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^ Propulsion is too broad to cover in 3 minutes. Picking a specific process or system in propulsion (such as injectors) may be a possibility but, now you're running with a topic that is seemingly irrelevant against competitors. If your goal is to explain as much as possible, solar winds is the route. Solar radiation can be summed up in a few sentences. Your ...


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We don't know exactly how much krypton starlink satellites have, but some guesswork based on the orbital maneuvers performed says that they would need ~2.5 kg of fuel. See https://space.stackexchange.com/a/36471/40045 for more information.


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Here's how I see it: Spacecraft propulsion is an incredibly broad subject, and you might run into some issues when putting it into a 3 min video. Gravitational time dilation is really a stroke of genius on Einstein's part, and has to do with some fairly complex 4D math to do with spacetime. Special relativity (time dilation due to velocity) on the other hand,...


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What you're asking here is how to take into account waste variables such as gravity loss, aero-forces, and ISP loss at sea level. These all depend on your rocket's specific flight profile. For example, rockets with high thrust to weight ratios will experience less loss due to gravity, but much greater loss due to air resistance. Your thrust to weight ratio ...


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A quick way to remember this is thrust is force. Assuming that the thermal blackbody radiation is isotropic it averages to zero so we can ignore that. Then for a spacecraft emitting EM radiation in one direction we can say that the thrust is just: $$T_{EM} = \frac{dp}{dt}$$ where $dp/dt$ is the amount of momentum per unit time produced in one direction as ...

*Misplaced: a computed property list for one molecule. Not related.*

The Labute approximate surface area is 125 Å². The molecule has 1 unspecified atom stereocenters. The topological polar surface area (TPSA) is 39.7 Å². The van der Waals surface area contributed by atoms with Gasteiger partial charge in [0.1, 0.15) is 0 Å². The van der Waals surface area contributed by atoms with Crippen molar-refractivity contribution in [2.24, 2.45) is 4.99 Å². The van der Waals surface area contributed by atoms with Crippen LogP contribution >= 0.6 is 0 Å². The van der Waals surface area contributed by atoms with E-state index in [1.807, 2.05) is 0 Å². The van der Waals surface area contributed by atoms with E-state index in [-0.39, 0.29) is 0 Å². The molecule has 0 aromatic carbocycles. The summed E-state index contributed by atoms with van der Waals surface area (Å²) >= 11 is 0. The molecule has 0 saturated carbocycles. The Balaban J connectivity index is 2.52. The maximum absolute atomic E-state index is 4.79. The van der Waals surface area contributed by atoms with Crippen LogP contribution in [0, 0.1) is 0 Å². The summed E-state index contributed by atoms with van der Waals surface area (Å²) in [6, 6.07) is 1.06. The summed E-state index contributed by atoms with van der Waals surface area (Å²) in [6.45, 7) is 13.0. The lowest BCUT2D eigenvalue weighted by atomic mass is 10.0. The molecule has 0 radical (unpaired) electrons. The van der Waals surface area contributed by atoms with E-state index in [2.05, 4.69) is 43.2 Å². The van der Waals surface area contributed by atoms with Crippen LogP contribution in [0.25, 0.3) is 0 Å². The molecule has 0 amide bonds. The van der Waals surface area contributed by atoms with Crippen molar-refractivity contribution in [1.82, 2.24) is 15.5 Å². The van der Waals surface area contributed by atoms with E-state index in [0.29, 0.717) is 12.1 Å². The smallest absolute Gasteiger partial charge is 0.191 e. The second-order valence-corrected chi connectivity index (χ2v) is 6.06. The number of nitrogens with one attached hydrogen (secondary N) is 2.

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The rocket equation is meant to work with constant specific impulse. If you want to stay with the Rocket Equation, you can 'split' any stage into more 'virtual' stages (where the initial mass of the next stage is equal arbitrarily chosen dry mass of the previous one), find what delta-V you need to reach roughly 10km altitude and generate a 'virtual' stage ...


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If your propulsion system has a better specific impulse, then you can travel farther from your initial orbit. So as CubeSat/smallsat propulsion systems improve their efficiency, the range of orbits that can be reached while being launched as a secondary payload will be increased. Theoretically, a solar sail has infinite specific impulse and therefore could ...


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Could humans use it? Unlikely, but maybe. At high accelerations, what ends up killing people is the difference in density between cavities like your lungs and the rest of your body. People have theorized that with liquid breathing, humans could survive continuous accelerations of up to 1000G.


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If you use 100 times the electric power for 1/100 of time periodically, you win nothing. You get 100 times the thrust for 1/100 of time, mean thrust per time does not change. You can't fool energy conservation, each try is in vain.


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Yes, most GNC systems will correct multiple axes at once. GNC systems can get quite complex. Typically, each letter is its own piece of software. The Guidance determines where the spacecraft should be pointing at a given time or mission phase: it outputs a desired attitude (MRP, quaternion, etc). Navigation will determine where the spacecraft is currently ...


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